How two space-exploration projects are using the Arctic to stand in for extraterrestrial environments

A recently completed project saw Greenland stand in for the Moon. Another is using Iceland as a substitute for Mars.

An artist’s conception of a fully deployed Lunark Mark 1 model. (Saga Space Architects)

By Kevin McGwin
Arctic Today

If you want to get an idea of what Mars looks like, a good place to start, ironically, is Google Earth.

The service provides highly detailed, first-person views of parts of Devon Island, in Nunavut, a place that the U.S. space agency NASA, among others, has described as providing earth-bound scientists with the closest thing they can get to Mars without leaving home.

While no humans have been to Mars yet, there were 14 missions to the Flashline Mars Arctic Research Station (FMARS) between 2001 and 2017, when the Mars Society, a non-profit that promotes space exploration, stopped running the facility.

A big benefit of using the Arctic as a stand-in for an extraterrestrial environment is that it adds a sense of realism and fidelity when preparing for space exploration: it is challenging to get to and far removed from human settlements, while specific locations, such as the area around FMARS, provide scientists with conditions similar to what would be experienced on Mars.

But, unlike other parts of the Earth that are more remote – Antarctica, for example – Arctic sites tend to be close enough to civilization to allow scientists to have a safe place to retreat to in the event of a medical emergency or some other mishap. The Devon Island site is a one-hour flight from the nearest settlement, Resolute. A site on Svalbard is also reassuringly close to Longyearbyen, the largest settlement in the archipelago.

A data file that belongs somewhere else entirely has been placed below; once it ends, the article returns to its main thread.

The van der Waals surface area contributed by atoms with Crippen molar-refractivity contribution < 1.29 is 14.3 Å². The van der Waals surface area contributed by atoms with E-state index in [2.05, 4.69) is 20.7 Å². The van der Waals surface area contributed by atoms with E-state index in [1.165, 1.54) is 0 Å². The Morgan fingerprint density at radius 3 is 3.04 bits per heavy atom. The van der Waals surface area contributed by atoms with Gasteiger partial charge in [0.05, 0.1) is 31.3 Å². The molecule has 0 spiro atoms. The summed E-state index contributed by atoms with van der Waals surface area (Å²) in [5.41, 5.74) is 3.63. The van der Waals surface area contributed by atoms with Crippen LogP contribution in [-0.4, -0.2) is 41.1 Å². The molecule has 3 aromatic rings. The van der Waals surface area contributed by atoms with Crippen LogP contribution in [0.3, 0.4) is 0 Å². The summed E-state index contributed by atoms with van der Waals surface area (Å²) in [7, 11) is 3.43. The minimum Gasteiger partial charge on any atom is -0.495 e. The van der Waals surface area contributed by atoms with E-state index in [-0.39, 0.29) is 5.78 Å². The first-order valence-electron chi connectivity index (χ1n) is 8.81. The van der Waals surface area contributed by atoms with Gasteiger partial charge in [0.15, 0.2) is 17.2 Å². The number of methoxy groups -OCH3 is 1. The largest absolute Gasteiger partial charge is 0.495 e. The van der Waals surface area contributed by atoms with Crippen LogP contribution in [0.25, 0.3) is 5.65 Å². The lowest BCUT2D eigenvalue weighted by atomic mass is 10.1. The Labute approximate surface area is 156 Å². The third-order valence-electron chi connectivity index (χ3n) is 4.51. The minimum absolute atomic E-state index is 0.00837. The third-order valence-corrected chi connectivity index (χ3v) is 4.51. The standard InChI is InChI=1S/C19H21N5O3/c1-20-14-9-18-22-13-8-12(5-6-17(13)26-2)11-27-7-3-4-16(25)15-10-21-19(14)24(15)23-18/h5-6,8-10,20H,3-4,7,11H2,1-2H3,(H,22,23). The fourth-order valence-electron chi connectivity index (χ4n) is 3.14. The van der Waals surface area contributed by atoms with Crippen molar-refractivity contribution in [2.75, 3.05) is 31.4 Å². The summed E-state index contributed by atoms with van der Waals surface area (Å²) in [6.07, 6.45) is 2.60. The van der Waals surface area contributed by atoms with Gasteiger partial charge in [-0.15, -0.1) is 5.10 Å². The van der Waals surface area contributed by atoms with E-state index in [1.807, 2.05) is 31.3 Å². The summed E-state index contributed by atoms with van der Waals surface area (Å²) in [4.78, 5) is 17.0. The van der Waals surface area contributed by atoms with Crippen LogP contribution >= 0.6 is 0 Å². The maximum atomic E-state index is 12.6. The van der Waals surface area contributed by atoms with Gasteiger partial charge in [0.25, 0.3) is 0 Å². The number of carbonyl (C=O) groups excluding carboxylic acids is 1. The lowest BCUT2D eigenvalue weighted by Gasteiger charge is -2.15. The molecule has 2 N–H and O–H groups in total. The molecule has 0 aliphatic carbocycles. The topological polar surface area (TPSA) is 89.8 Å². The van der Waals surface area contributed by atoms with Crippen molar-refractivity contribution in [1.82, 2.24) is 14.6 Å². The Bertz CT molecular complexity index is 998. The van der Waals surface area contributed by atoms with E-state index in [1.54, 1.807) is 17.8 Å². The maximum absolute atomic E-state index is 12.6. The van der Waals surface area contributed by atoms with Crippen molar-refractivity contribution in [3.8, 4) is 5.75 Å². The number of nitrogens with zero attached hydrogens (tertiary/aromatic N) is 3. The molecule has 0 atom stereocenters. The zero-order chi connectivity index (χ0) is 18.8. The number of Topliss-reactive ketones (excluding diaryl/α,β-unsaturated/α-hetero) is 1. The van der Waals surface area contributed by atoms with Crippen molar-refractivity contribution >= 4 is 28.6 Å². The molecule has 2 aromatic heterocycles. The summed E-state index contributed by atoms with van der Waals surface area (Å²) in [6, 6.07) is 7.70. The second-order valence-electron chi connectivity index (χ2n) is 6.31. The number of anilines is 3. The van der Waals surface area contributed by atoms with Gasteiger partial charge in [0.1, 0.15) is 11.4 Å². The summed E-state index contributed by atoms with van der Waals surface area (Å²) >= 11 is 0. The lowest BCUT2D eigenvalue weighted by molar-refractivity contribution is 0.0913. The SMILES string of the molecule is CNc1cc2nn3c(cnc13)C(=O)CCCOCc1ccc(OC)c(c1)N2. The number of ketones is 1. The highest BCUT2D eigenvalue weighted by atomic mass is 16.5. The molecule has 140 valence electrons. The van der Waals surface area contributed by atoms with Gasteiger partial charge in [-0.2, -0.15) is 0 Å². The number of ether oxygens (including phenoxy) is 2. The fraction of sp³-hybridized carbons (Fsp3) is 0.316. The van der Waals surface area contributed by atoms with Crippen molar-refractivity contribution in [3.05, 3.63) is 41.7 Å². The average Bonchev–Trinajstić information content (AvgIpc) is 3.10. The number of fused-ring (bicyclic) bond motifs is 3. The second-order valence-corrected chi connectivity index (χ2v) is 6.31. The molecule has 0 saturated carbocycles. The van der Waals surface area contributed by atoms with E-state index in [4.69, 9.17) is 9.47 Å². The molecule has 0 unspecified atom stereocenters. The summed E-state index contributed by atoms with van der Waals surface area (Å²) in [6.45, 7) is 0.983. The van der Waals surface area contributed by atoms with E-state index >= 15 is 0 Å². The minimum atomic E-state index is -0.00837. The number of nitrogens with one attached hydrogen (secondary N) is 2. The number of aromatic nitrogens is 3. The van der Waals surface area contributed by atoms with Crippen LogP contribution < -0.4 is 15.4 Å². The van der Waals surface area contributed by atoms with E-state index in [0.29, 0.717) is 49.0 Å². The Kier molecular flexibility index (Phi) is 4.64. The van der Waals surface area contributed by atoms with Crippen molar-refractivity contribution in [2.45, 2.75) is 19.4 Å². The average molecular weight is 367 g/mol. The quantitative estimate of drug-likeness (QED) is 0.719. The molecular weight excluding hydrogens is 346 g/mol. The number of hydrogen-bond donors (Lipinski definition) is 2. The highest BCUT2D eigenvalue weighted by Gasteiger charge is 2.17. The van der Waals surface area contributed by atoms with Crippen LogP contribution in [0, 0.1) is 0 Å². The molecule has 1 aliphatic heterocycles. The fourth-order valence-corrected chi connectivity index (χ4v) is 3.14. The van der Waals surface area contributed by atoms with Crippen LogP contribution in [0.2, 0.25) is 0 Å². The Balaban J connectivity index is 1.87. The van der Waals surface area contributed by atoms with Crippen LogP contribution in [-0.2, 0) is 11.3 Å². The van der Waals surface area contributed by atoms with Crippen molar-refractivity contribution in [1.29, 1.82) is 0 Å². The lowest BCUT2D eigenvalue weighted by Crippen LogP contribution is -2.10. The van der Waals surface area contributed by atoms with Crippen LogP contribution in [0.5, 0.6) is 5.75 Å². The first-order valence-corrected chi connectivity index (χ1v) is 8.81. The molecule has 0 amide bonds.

Architects Karl-Johan Sørensen (right) and Sebastian Aristotelis stand next to a folded Lunark habitat. (Saga Space Architects)

This was part of thinking behind the choice of Moriusaq, in northwestern Greenland, for the site of the Lunark project, which, in December, completed testing of a habitat that its creators, Saga Space Architects, hope could serve as a model the housing used by future lunar explorers.

Moriusaq is located close to Thule Air Base, a U.S. Air Force base that served as the staging point for the expedition. When looking for a location test the habitat, Saga Space Architects says it also considered sites near Station Nord, a Danish military facility in northeastern Greenland, which could also have served as a staging point.